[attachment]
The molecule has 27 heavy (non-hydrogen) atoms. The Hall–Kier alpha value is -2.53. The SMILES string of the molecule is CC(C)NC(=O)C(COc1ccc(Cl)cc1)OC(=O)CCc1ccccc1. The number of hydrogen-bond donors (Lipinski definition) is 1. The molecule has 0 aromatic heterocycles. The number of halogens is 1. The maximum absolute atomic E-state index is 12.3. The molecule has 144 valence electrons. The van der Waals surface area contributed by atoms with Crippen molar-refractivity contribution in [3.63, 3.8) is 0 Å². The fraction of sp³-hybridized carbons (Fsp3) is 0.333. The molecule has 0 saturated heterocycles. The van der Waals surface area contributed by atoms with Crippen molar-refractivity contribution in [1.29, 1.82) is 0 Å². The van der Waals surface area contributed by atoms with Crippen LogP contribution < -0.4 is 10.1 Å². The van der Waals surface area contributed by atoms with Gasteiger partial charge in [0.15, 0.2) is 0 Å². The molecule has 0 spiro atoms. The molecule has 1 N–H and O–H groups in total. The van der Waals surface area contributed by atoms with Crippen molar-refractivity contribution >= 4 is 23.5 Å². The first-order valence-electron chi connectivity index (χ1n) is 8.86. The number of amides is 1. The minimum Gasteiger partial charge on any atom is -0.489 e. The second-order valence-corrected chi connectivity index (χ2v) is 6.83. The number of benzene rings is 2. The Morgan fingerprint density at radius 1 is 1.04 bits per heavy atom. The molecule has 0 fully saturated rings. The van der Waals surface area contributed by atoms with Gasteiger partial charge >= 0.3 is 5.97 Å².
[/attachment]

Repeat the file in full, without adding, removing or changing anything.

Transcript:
The molecule has 27 heavy (non-hydrogen) atoms. The Hall–Kier alpha value is -2.53. The SMILES string of the molecule is CC(C)NC(=O)C(COc1ccc(Cl)cc1)OC(=O)CCc1ccccc1. The number of hydrogen-bond donors (Lipinski definition) is 1. The molecule has 0 aromatic heterocycles. The number of halogens is 1. The maximum absolute atomic E-state index is 12.3. The molecule has 144 valence electrons. The van der Waals surface area contributed by atoms with Crippen molar-refractivity contribution in [3.63, 3.8) is 0 Å². The fraction of sp³-hybridized carbons (Fsp3) is 0.333. The molecule has 0 saturated heterocycles. The van der Waals surface area contributed by atoms with Crippen molar-refractivity contribution in [1.29, 1.82) is 0 Å². The van der Waals surface area contributed by atoms with Crippen LogP contribution < -0.4 is 10.1 Å². The van der Waals surface area contributed by atoms with Gasteiger partial charge in [0.15, 0.2) is 0 Å². The molecule has 0 spiro atoms. The molecule has 1 N–H and O–H groups in total. The van der Waals surface area contributed by atoms with Crippen molar-refractivity contribution >= 4 is 23.5 Å². The first-order valence-electron chi connectivity index (χ1n) is 8.86. The number of amides is 1. The minimum Gasteiger partial charge on any atom is -0.489 e. The second-order valence-corrected chi connectivity index (χ2v) is 6.83. The number of benzene rings is 2. The Morgan fingerprint density at radius 1 is 1.04 bits per heavy atom. The molecule has 0 fully saturated rings. The van der Waals surface area contributed by atoms with Gasteiger partial charge >= 0.3 is 5.97 Å².